Starting at the Top: 32-Core Threadripper 2990WX

The key stats on the 2990WX is the 32 core design, with a 250W TDP. From our POV-Ray testing, we hit that 250W around 20 cores loaded.

It is worth noting that we see a couple of bumps around 10 cores and 18 cores. If we split out the per-core values, we can see that actually the per-core power goes up for these settings.

The easiest difference to see is at the 16C level, where each core gets on average 9W and then goes up to 10W, despite more load being added. This is because we are crossing die boundaries, and as new threads are being enabled further away from where the others are, it allows more power to be pushed through without disrupting temperatures too much.

The 24-Core Setup: Threadripper 2970WX

Moving down to 24-cores, each of the four silicon dies now has six cores rather than eight, which means we cross those die boundaries earlier. This has benefits and issues worth mentioning.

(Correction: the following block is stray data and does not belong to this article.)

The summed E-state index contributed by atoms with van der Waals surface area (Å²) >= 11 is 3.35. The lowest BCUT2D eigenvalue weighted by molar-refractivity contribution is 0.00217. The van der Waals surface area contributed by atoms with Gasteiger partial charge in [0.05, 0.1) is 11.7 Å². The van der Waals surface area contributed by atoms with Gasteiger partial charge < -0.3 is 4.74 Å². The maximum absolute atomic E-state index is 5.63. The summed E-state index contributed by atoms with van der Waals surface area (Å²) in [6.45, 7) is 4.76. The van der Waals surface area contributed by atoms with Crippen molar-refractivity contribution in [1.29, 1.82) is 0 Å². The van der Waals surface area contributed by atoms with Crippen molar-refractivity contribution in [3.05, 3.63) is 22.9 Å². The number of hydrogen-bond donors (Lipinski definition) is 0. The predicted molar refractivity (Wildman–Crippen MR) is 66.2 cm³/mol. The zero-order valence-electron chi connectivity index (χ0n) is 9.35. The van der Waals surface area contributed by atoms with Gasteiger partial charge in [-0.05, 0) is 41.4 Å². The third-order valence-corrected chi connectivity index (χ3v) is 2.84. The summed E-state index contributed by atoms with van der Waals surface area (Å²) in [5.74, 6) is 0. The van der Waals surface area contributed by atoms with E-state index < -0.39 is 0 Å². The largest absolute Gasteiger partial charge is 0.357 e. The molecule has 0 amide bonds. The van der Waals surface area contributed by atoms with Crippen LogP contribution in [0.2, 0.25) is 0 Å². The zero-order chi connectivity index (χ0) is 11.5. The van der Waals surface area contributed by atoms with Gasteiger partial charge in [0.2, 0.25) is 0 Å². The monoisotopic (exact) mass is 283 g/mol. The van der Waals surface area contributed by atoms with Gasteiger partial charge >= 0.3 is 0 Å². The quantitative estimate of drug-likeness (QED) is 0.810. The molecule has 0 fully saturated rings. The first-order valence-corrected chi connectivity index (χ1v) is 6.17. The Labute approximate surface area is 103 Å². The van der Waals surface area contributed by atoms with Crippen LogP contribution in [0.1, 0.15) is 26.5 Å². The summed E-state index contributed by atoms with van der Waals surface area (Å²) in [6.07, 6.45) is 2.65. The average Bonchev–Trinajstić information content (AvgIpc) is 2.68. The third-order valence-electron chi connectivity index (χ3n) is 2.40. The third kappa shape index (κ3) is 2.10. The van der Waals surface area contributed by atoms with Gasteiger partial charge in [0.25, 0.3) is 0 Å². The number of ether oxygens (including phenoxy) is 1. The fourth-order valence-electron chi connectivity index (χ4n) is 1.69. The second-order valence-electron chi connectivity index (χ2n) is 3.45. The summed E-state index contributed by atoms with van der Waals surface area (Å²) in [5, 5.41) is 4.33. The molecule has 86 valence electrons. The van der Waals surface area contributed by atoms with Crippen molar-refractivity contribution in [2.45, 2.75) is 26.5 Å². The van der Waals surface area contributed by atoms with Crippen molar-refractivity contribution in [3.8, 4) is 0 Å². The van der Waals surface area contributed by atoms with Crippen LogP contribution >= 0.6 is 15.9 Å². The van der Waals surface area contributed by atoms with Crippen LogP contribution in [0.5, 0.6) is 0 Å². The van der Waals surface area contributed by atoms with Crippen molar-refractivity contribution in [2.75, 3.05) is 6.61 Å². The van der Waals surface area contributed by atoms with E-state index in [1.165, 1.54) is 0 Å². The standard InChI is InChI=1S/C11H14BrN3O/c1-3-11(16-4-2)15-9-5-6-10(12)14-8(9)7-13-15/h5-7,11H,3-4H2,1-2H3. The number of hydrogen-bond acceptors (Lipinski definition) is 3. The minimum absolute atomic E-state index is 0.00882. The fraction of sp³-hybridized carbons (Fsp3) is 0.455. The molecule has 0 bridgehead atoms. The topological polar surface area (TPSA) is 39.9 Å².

Now this graph is not as linear as I was expecting. We see big rises at 7-8 core load, 13-14 core load, and 19-20 core load. The reason is the same as the 2990WX: we are crossing die boundaries when more threads are added.

In the per-core charts, this is much easier to see. At the first boundary at 7-8 core load, we go from 12W per core to 15W per core. At the second boundary at 13-14 core load, we go from 10W per core to 12-13W per core. The downside of this is that going past this initial two-core high actually causes a drop in power consumption in order to counteract placing more threads on the same die.